Chemotherapy is the treatment of cancer with chemical drugs with the aim to destroy cancer cells. Although such treatment potentially also affects normal cells, these cells have the ability to repair themselves, whilst damage to cancer cells is usually of a more permanent nature.
Combination chemotherapy forms the basis of most chemotherapy treatment. The goal is to use different drugs that complement each other in their destructive effects on cancer cells whilst reducing side effects and toxic effects on normal cells. This can be achieved because of their different mechanisms of action and side effect profiles.
Goals of chemotherapy
- to destroy cancer cells
- to shrink a tumour before other treatments
- to destroy cancer cells after other treatments
Chemotherapy is given as
- definitive therapy – when the best chance of cure is with chemotherapy
- neo–adjuvant therapy – prior to surgery or radiation to reduce tumour burden prior to definitive therapy with either modality
- combination therapy with radiotherapy – either sequentially or concurrently, to enhance the effects of radiation (chemo radiation)
- secondary therapy – to try cure metastatic disease
- palliative therapy – to improve specific symptoms and enhance quality of life
Drugs are given in different ways. The four most common methods are
- intravenous (IV)
- by mouth
The chosen method of administration is based on diagnosis and the drug’s characteristics.
Some medications are taken by mouth in the form of a pill, capsule or liquid.
The term intramuscular means that the drug is injected into the muscle, usually in the arm, thigh or buttock. Some drugs may be injected into the tissue under the skin rather than into the muscle. This is referred to as a subcutaneous injection.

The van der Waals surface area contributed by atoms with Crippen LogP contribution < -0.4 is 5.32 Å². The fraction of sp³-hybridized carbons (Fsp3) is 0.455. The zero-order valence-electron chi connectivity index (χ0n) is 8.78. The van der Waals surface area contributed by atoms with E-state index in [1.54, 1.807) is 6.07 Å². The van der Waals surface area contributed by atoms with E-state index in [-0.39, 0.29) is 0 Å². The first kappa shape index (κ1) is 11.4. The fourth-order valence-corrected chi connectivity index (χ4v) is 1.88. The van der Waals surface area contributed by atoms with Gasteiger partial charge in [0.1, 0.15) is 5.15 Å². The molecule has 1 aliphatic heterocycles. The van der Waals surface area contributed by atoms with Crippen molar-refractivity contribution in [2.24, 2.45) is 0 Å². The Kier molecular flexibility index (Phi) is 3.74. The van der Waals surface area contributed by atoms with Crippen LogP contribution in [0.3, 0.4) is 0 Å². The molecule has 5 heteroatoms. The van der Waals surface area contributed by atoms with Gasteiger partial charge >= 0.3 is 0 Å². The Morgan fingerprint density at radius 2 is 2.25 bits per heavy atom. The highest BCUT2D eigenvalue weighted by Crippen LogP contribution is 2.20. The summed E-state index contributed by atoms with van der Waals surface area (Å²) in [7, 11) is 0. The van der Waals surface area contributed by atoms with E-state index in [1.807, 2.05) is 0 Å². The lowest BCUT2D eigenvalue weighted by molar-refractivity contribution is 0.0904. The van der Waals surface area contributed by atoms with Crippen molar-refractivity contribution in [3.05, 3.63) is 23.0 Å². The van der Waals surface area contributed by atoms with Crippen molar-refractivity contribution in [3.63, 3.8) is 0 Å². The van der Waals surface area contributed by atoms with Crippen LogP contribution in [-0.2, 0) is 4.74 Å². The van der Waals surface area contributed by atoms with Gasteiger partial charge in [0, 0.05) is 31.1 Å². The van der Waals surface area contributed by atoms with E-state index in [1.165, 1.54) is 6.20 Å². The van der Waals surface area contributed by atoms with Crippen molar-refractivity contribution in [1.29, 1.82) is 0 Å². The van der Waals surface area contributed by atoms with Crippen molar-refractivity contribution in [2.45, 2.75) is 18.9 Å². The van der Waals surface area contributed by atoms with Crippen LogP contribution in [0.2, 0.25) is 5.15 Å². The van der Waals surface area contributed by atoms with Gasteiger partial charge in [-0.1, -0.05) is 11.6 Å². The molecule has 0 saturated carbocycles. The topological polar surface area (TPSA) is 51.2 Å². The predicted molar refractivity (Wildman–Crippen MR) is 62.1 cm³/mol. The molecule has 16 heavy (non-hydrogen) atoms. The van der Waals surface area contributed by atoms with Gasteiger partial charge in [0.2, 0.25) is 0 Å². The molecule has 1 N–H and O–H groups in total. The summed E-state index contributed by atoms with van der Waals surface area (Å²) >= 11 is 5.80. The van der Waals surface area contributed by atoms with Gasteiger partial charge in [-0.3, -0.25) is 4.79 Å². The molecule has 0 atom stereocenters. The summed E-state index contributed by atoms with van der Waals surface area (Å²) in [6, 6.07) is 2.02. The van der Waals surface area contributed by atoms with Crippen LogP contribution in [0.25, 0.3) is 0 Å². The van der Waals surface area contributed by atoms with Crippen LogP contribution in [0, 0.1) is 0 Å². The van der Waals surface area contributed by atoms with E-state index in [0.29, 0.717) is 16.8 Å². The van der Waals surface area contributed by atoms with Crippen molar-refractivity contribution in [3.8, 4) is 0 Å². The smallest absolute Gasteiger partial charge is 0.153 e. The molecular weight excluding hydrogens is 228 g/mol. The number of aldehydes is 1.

Giving medicine intravenously or directly into a vein is a very common method. Medication flows from a plastic bag, through tubing, into the bloodstream. Sometimes a syringe is used to push the drugs through the tubing.
Certain types of leukaemia and lymphoma tend to spread to the nervous system. To prevent or to treat this, a physician may perform a spinal tap and inject chemotherapy into the spinal fluid to destroy cancer cells. This is known as intrathecal delivery.
The most common side effects of drugs involve the cells that comprise the lining of the gastrointestinal tract, the skin and scalp (hair follicles), and the marrow. Each of these parts of the body has a common characteristic: as part of their normal functions, they all have rapid cell turnover (growth of new cells to replace old cells).
Clinical trials / Research
Cancercare is extensively involved in clinical research. The research is conducted in collaboration with international pharmaceutical companies and recognised cancer research groups from both Europe and the United States of America.
Goals of clinical research
All advances in chemotherapy in the past decade are a direct result of clinical research. We are proud to offer our patients the opportunity to participate in these advances and have access to new and exciting drugs undergoing development.
Download the Cancercare booklet on Chemotherapy here